As any hardcore gamer will tell you, GPUs rule and it turns out our brain has one monster GPU feeding it data and forming impressions. The importance of visual communication / learning was reinforced when I stumbled on a little something, something called Gestalt psychology (everyone’s seen Gestalt tests of some sort and I remember very briefly touching on this in my one college psyche class, but man was it was either early in the morning or one boring professor).
Of course the bit about the the brain being holistic and self-organizing immediately brings to mind the way popularity is distributed within human social networks.
As it turns out, there’s a pretty substantial body of academic work that looks at visual design, communication and learning through a Gestalt lens. One interesting idea is that the parallel processing employed by the brain lets sense impressions be related between disparate senses (synesthesia). So for instance an activity such as typing may appear to be mostly tactile, but is actually mostly visual. Through visual learning we shape our expectations of keyboard interactions and then if possible / needed we map our visual interactions to other senses like the sound of a key being pressed or the feeling of the keyboard (actually all of these stimuli reinforce each other and are used in parallel).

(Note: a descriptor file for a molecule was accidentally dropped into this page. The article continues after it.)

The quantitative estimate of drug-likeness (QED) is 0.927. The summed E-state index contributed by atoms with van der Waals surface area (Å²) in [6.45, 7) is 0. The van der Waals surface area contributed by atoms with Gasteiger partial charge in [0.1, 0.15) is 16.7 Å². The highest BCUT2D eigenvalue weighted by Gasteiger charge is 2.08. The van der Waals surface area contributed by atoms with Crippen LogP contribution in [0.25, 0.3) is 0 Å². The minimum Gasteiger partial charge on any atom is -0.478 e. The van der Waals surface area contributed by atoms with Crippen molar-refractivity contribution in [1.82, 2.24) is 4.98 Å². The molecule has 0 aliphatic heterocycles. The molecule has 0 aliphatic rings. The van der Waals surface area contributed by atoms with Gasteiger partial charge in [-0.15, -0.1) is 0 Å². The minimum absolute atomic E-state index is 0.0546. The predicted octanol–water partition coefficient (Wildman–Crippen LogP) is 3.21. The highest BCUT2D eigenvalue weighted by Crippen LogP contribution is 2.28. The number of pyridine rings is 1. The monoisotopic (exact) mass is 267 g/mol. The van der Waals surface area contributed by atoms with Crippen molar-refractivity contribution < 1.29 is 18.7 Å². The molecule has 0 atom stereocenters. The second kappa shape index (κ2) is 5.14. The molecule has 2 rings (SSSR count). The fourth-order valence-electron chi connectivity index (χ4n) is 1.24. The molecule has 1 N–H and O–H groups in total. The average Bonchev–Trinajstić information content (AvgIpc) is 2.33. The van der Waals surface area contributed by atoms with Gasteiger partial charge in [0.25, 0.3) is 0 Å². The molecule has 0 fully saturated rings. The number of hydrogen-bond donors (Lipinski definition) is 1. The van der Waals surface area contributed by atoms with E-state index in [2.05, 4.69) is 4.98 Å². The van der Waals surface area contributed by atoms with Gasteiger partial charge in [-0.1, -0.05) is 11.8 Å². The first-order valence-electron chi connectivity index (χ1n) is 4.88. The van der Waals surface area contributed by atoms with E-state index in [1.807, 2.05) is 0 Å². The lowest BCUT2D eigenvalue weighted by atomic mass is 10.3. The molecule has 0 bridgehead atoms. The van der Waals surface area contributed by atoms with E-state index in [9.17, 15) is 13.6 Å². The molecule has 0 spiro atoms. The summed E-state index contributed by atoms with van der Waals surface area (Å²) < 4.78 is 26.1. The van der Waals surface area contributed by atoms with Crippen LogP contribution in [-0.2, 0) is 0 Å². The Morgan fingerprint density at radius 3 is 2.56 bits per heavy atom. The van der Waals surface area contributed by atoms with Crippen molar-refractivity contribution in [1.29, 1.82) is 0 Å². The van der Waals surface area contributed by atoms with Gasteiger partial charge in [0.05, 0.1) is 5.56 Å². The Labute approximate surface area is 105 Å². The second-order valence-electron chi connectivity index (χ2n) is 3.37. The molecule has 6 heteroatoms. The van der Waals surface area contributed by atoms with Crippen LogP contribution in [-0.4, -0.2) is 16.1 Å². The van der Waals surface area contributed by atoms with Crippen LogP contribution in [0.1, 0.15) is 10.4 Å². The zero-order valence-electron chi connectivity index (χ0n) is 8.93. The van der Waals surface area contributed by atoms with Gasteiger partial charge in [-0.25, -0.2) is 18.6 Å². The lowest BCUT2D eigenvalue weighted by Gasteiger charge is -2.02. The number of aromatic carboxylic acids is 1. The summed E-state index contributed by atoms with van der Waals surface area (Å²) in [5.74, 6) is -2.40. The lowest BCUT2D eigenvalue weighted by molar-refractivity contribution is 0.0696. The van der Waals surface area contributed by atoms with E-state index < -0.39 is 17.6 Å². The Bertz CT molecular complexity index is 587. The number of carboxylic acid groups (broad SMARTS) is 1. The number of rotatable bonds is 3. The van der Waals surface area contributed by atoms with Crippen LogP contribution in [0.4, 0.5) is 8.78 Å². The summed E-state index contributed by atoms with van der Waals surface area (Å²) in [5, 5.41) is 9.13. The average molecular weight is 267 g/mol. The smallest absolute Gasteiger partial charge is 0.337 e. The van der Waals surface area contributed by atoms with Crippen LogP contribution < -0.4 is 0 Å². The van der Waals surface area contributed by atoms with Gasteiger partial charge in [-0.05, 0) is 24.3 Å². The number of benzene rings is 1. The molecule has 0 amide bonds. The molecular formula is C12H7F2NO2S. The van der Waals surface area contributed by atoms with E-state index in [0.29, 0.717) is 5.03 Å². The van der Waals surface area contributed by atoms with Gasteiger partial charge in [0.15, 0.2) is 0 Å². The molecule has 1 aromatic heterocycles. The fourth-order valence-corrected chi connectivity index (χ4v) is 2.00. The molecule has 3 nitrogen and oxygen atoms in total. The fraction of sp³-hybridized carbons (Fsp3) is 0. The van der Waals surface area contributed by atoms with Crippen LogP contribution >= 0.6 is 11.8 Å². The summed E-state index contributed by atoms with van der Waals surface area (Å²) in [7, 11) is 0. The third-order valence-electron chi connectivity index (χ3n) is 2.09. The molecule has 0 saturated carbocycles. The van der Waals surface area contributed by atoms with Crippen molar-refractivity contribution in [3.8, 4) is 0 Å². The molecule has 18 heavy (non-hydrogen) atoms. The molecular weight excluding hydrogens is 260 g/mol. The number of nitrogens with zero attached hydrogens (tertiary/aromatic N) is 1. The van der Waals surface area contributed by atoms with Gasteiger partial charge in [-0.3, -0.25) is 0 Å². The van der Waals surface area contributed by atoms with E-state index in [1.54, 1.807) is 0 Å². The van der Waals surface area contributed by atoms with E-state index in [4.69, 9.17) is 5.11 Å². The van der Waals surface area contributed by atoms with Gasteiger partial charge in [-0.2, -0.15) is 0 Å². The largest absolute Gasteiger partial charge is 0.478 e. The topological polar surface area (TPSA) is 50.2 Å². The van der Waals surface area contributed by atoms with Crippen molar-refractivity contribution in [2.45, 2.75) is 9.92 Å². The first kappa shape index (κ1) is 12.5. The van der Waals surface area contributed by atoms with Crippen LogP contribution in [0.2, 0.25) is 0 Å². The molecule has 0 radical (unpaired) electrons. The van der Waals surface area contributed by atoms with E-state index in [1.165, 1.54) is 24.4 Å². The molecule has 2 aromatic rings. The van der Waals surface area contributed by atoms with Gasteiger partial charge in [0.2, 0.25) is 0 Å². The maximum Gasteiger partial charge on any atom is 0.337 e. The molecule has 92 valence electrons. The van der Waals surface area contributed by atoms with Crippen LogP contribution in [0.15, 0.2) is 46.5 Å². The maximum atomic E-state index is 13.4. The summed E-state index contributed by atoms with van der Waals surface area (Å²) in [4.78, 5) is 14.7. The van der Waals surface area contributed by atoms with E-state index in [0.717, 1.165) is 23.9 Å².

To me this explains why the iPhone’s lack of tactile response is more than made up for by visual and audible cues (the audio is actually a bit over the top for me and I turned it off after the training wheel stage).
In fact visualization is so important that we may actually map our other sensory input to our visual mental model. When we listen to music or read a book we often envision ourselves inside the story or a visual narrative of our own devising. So in some respects most learning may in fact be visual. This has obvious implications for rich media. It’s the core driver behind video on the web and things like screencasting, slidecasting, and annotated screen capture.
And that brings me to what I like to call jingtations–annotated screen capture citations created by Jing. It’s my belief that taking a snapshot of an article fragment and then annotating it by highlighting passages or adding arrows and callout commentary is often a superior way to quote and communicate with people. A jingtation provides context, narrows focus, adds emphasis and provides stylistic relief. It takes someones original thought, adds emphasis, then wraps it up in a visual bow for easier digestion. Its something we all ought to explore, regardless of the tool used, as we seek more efficient ways to communicate clearly and concisely with each other.